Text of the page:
Academic journal article The Virginia Quarterly Review

H.L. Mencken: Prose Marvel

Academic journal article The Virginia Quarterly Review

H.L. Mencken: Prose Marvel

Article excerpt

A friend and colleague from my working days on The Baltimore Sun asked me some years back to name the journalist most people, anywhere, associate with our newspaper.

"Of course," I said. "H. L. Mencken."

"Not so," said he, or words to that effect, and with a smirk that made me realize Fd been snookered. We had both been editorial writers on the paper, and my friend had written a book on Mencken. he knew a lot more about him than I.

"Who, then?"

"Charlie Corddry," he said, then told me why. Mr. Corddiy at the time was our very competent Pentagon reporter, in The Sun's Washington Bureau. Since he had snagged a spot among the panelists on the weekly TV show "Washington Week in Review," his face and name had become familiar to countless people across the nation, who tuned in every Sunday, many more than ever got within range of the late Mr. Mencken's communications.

I said it was a trick question. The answer was literally true at the time it was asked, certainly not now. H. L. Mencken has beaten death, or at least obscurity, for his name is more prominent in the public consciousness not only than the late Mr. Corddry's, but just about that of any other writer or journalist this country ever produced, who is no longer at work or alive.

What the question did was to illustrate how notions of fame have changed as the instruments through which it is bestowed have changed and, in doing so, have fractured the nature of it. Since World War II, wrote Leo Braudy, in his book The Frenzy of Renown, "the increasing number and sophistication of the ways information is brought to us have enormously expanded the ways of being known. In the process the concept of fame has been grotesquely distended." We are confronted today by people famous for infinite numbers of reasons, good and bad, and even for no reason at all. The two words, fame and infamy, once antonyms, have very nearly evolved into synonyms.

For most people, fame, or just being widely known for something or other, is and has been an ephemeral experience. Yet, Mencken's fame endures. Vincent Fitzpatrick, the curator of the Mencken Room at the Enoch Pratt Free Library in Baltimore, the holy of holies for Menckenites, which contains just about every scrap that held the estimated 15 million words Mencken put on paper throughout his life, says, "H. L. Mencken and Mark Twain are the most frequently quoted American writers today," living or dead. he is uncertain who is number one.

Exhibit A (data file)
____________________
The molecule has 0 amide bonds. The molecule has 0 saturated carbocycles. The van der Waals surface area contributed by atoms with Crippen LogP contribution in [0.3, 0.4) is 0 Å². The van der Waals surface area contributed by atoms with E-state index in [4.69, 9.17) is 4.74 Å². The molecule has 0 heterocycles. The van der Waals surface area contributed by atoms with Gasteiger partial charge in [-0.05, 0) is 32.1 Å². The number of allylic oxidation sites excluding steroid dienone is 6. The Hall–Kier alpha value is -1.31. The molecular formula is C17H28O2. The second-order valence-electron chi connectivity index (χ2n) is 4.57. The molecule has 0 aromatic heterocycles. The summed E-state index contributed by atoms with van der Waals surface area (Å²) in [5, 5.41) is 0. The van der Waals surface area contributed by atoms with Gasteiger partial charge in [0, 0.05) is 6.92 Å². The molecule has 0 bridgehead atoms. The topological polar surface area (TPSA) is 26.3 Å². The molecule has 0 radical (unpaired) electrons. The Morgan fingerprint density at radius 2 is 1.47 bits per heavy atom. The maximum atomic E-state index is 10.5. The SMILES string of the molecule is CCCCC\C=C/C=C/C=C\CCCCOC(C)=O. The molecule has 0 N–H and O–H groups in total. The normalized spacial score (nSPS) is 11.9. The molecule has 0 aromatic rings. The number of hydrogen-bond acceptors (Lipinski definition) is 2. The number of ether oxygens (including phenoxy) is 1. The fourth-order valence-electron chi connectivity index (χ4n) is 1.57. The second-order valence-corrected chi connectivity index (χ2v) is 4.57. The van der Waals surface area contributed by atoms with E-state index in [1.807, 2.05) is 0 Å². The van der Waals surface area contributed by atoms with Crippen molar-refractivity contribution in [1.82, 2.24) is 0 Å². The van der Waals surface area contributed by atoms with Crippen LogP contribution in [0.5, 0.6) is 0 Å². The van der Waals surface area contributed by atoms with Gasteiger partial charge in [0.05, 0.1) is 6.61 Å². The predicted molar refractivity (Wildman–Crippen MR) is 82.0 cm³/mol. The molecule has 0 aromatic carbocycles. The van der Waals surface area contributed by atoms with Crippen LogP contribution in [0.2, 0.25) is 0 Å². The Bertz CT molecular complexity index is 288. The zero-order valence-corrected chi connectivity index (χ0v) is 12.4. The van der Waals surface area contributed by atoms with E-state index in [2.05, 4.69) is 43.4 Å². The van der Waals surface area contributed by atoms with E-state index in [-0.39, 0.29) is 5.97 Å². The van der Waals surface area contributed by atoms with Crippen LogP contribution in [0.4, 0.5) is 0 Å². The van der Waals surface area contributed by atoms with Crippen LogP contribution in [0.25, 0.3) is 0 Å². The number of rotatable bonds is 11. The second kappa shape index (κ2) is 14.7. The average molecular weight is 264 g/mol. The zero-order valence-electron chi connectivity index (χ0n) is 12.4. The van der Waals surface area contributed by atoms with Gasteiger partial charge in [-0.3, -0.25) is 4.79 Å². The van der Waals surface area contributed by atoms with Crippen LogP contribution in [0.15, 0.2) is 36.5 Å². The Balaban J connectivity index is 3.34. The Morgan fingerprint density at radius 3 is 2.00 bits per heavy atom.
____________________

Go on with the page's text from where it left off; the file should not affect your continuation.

It is the task of Dr. Fitzpatrick, a Mencken scholar and biographer himself, to conserve and watch over all this material, plus the stuff that keeps pouring in, which is considerable. Nearly every year he fills a thousand large scrapbook pages about articles about Mencken. More Menckeniana for the Mencken Room.

When I first came to the Baltimore Sunpapers (this is the locals' term for the two papers published here then; it endures even though only the morning paper remains), it was not easy to walk around in the parts of the building where the journalists lurked without meeting with evidence of Mencken's long tenure. One of the more famous photographs of the great man hung in the publisher's outer office, visible to all who walked by the open door: Mencken relaxed on a chair in his garden, a look of dull surrender mixed with disgust on his face, cigar in hand, taken seven years after his incapacitating stroke in 1948, after which he could no longer read or write. The man who took that picture, the dapper A. Aubrey Bodine, was as artful with a camera as Mencken with a typewriter. I always seemed to encounter him standing in the hallway cracking his knuckles, his mere presence resonant of those times and that other presence.

Mencken did not spend that much time in the newsroom. Breaking news was something he had dealt with on the Baltimore Morning Herald and another defunct competitor of the Sunpapers, The Evening News. Commentary became his metier on the Sunpapers, both morning and evening, and continued to be throughout his life. …

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